When enabled to leave her room, the story had obtained considerable circulation ; and reaching the ears of justice, it was deemed expedient that the circumstances attending the loss of the child should be legally investigated; and so powerful was each statement of the domestics, that the mother was incarcerated for the wilful murder of her son. In this state of utter desolation, without one friend to succour, or one heart to lament her end, the unhappy girl beguiled the hours of misery by an affecting appeal to her seducer.

66 I mean not, Mortimer, to upbraid you with my ruin : this letter, the last you will ever receive, is merely intended to convey my forgiveness; and to request that, from respect to my memory, you will make every exertion to recover our lost child. Should he ever be found, be kind to him when I am gone, for he has now no protector but your self; and should his pretty smiles recall the image of Rosalie in her happier days of innocence, teach him sometimes to lisp ber name, and dwell on her memory with fondness.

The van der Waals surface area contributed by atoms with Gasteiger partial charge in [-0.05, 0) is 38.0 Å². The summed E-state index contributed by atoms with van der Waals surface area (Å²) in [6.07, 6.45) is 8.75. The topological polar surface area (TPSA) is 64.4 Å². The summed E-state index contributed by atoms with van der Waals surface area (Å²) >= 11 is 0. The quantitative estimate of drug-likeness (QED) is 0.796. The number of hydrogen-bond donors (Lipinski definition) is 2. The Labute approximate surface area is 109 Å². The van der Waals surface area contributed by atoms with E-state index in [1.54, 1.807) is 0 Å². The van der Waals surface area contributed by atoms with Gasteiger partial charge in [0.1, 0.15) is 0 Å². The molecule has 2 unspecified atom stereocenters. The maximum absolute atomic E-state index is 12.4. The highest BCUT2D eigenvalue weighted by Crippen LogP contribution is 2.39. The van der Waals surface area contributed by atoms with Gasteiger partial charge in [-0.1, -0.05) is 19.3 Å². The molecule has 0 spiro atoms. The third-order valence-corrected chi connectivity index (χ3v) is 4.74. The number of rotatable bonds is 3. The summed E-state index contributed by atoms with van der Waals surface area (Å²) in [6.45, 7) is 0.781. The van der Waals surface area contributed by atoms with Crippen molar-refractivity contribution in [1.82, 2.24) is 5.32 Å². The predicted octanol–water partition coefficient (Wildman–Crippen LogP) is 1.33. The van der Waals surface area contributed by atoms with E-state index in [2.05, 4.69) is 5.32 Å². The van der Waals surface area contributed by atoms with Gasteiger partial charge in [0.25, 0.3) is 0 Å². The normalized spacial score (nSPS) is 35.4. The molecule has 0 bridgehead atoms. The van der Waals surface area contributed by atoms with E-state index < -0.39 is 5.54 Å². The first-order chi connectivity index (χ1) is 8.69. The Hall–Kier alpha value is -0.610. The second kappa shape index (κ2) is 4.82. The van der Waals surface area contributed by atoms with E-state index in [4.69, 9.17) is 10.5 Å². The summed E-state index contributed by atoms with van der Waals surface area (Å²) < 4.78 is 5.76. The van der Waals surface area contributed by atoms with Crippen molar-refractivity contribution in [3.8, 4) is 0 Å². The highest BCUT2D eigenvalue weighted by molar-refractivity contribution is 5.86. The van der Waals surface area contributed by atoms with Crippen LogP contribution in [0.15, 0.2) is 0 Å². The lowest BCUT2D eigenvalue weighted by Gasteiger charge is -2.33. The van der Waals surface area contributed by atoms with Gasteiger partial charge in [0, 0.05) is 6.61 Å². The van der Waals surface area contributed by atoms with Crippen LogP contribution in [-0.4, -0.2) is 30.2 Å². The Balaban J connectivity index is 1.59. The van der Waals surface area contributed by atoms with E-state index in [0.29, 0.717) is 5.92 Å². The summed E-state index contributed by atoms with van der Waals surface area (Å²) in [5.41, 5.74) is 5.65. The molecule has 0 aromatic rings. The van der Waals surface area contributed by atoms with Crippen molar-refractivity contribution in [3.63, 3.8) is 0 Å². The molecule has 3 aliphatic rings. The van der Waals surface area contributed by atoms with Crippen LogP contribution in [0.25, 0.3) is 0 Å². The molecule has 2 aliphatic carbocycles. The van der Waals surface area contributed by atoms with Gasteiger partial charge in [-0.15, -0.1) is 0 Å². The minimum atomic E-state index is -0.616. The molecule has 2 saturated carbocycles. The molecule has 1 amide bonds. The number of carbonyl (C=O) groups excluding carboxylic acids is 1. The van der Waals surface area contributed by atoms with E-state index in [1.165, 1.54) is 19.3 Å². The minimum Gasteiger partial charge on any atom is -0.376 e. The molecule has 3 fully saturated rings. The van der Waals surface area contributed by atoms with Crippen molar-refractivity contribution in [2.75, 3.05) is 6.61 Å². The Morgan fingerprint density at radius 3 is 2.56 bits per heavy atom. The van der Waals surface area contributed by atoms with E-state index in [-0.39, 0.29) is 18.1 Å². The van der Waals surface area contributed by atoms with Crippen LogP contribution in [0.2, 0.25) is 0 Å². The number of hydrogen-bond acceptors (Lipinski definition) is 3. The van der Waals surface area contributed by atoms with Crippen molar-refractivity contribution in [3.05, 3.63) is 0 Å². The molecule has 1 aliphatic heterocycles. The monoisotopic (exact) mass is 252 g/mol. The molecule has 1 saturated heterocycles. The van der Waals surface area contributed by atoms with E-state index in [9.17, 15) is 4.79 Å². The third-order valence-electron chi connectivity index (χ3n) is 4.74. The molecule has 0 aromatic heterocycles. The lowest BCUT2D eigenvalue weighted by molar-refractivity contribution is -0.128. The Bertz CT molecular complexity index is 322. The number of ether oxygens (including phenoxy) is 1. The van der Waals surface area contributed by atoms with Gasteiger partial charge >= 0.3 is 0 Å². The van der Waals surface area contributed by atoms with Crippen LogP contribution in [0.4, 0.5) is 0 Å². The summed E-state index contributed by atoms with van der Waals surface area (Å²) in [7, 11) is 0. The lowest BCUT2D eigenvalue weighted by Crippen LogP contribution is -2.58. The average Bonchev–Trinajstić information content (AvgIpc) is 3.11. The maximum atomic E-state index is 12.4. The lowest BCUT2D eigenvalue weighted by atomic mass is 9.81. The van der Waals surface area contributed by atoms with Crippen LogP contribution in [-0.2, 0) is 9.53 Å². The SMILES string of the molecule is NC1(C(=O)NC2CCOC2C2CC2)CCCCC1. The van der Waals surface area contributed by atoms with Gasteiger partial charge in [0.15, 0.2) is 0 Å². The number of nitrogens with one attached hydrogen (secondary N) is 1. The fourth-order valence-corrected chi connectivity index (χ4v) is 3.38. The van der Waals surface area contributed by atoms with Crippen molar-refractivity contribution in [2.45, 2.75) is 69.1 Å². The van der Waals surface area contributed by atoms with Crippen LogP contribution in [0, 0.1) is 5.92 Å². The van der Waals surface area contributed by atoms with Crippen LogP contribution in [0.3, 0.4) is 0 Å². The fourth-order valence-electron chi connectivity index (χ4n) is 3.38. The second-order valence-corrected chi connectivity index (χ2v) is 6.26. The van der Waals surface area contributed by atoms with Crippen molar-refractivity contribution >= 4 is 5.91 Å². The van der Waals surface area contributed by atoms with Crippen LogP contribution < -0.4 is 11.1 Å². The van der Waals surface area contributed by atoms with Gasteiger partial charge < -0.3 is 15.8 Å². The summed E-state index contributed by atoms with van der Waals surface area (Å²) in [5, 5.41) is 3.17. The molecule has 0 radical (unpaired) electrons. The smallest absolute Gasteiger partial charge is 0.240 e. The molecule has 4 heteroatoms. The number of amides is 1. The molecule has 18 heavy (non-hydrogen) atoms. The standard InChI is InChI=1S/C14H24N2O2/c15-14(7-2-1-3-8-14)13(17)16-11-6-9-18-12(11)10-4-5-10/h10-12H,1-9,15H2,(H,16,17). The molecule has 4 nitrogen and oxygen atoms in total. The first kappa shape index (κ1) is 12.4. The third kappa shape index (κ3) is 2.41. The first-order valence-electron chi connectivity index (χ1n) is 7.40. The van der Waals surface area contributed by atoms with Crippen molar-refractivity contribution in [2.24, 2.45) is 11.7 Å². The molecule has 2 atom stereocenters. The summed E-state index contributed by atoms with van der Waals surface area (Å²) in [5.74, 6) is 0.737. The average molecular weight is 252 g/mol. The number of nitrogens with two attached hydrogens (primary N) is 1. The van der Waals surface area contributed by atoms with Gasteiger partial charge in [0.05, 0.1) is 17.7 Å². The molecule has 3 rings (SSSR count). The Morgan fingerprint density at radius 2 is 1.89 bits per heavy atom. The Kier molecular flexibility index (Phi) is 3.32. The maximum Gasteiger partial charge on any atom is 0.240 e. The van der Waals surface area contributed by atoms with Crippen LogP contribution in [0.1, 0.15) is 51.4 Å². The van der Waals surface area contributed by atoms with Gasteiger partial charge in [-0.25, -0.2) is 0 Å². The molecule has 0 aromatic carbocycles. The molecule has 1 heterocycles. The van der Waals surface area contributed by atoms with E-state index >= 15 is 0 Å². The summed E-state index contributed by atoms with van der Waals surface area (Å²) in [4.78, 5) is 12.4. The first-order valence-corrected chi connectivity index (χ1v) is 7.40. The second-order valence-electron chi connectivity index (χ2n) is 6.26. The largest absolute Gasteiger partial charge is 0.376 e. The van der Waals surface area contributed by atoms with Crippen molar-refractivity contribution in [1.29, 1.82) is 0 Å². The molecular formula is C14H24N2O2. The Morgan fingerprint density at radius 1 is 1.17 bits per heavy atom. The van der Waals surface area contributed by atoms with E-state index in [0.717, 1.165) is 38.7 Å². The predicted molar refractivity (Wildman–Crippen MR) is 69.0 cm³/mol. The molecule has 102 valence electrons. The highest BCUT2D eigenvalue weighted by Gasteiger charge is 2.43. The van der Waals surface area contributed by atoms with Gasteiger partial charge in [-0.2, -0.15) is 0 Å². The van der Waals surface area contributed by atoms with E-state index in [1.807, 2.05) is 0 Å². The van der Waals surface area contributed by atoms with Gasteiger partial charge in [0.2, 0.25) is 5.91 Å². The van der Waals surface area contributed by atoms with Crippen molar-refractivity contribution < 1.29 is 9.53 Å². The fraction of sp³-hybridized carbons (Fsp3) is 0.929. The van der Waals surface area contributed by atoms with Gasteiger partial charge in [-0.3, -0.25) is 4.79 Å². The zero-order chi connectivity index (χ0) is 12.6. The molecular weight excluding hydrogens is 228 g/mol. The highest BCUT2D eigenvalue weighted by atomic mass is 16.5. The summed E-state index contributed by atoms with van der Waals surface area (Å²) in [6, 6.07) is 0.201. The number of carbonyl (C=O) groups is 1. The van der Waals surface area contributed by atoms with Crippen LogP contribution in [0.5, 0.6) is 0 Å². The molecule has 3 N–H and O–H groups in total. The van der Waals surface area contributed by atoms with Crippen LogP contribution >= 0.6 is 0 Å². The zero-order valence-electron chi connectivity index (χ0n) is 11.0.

6 Show him the haunts I loved ; and, when warmed with filial piety, he climbs a parent's knee, pray that he may be happier than his mother. My father too,-be a son to his old age ; and amid the woods of Carrick-Southey talk sometimes to him of his child. But tell him not to weep-tell him that we are separated to be again united, in a land where the wicked cease from troubling, and the weary are at rest.' For myself, I am dying, Mortimer ; but you ! oh, may you be happy, when the heart that loved you is cold, and when all that remains of Rosalie is the memory of her sufferings ! But I can say no more : The prison clock has just tolled the hour of midnight; and as to-morrow is appointed for my trial, I must offer up my last orisons to my Maker, in whose presence I am so shortly to appear. Farewell !